Cyclone Idai has ravaged parts of Mozambique, Malawi and Zimbabwe in what the UN says could be the worst weather-related disaster ever to hit the southern hemisphere.
Millions of people were in the direct path of the cyclone, with the port city of Beira in Mozambique bearing the brunt.
Environmental activists in southern Africa describe the destruction as another illustration of how climate change caused by the rich is having its worst effects in the world’s poorest countries. The following statement was issued on Monday, March 18, by the Centre for Natural Resources Governance in Harare, Zimbabwe.
Rich countries must compensate victims of climate change disasters
Cyclone Idai is sweeping across Southern Africa with Mozambique and Zimbabwe being the hardest hit. More than 200 people have died across the region since the storm hit on 4 March. In Zimbabwe Chimanimani district is the hardest hit, with more than 65 people confirmed dead as of Sunday 17 March whilst hundreds are still missing. Hundreds of homes were swept away whilst road infrastructure was destroyed, rendering Chimanimani inaccessible for rescue efforts.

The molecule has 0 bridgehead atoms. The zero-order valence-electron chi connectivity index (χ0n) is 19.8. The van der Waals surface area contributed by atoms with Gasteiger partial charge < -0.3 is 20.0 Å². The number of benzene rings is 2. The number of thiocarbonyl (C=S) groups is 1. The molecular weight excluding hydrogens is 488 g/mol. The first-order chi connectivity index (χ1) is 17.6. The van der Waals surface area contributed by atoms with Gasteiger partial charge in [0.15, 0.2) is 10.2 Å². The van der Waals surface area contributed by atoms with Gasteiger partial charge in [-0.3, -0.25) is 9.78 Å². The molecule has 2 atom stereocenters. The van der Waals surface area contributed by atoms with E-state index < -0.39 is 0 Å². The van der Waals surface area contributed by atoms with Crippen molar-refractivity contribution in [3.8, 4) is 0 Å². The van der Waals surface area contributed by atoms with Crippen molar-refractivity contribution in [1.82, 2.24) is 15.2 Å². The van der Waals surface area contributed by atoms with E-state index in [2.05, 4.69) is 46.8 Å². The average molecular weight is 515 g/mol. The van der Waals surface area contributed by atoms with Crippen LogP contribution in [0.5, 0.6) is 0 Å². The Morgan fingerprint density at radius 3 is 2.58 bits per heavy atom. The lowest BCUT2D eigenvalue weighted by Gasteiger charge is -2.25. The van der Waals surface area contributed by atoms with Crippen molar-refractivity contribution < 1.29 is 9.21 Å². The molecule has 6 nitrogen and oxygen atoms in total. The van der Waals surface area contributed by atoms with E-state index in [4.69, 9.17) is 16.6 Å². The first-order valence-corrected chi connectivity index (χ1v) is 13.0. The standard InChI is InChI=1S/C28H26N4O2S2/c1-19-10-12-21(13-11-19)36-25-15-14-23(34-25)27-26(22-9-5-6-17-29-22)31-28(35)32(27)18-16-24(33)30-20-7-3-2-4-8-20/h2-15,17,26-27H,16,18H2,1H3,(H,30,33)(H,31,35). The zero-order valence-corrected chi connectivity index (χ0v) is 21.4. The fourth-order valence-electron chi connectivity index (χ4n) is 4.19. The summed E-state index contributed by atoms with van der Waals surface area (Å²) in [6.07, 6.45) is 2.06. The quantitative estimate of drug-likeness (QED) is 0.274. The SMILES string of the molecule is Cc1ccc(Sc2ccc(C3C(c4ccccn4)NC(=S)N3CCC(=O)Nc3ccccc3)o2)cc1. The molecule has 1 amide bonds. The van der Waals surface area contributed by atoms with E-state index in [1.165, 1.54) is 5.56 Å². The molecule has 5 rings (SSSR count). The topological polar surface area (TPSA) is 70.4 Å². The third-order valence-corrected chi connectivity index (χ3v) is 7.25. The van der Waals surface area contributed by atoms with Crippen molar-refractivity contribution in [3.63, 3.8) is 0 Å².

Whilst human life is beyond monetary value, the loss in terms of damage to property can reach billions of dollars, and some of the families may never recover from their loss unless they are properly compensated. And yet the big question is who must take responsibility for compensating the affected people?
The link between extreme weather events and climate change can no longer be disputed. Climate change, being a culmination of unrelenting emission of greenhouse gases, mainly by the industrialized rich countries, is responsible for the disaster unfolding in Zimbabwe, Mozambique and Malawi – countries with among the world’s lowest emissions rates.
However, whilst rich countries have enough resources to cushion their populations from some of the extreme effects of climate change, poor countries have limited resources to cope with climate change-related disasters. Had there been enough adaptation resources, a significant number of lives could have been saved. Many were washed away whilst sleeping in their homes in the dead of the night.
Whilst the benefits of greenhouse gas emissions are enjoyed by the rich countries, the poor countries are on the receiving end of deleterious effects of climate change. Sadly, given the reluctance of rich countries to take drastic action towards carbon emission reductions, natural disasters are set to increase resulting in more loss of lives and property in the poor countries. Sadly majority of the victims have no idea as to who is chiefly responsible for their calamities.
The situation unfolding in our region is of global significance. It is a consequence of human action and those contributing more to climate change ought to compensate the victims.
The Centre for Natural Resource Governance is of the view that the rich countries must pay their climate debt to the Zimbabwean people – but the Zanu PF government and Minister Mthuli Ncube cannot be trusted to manage the payments.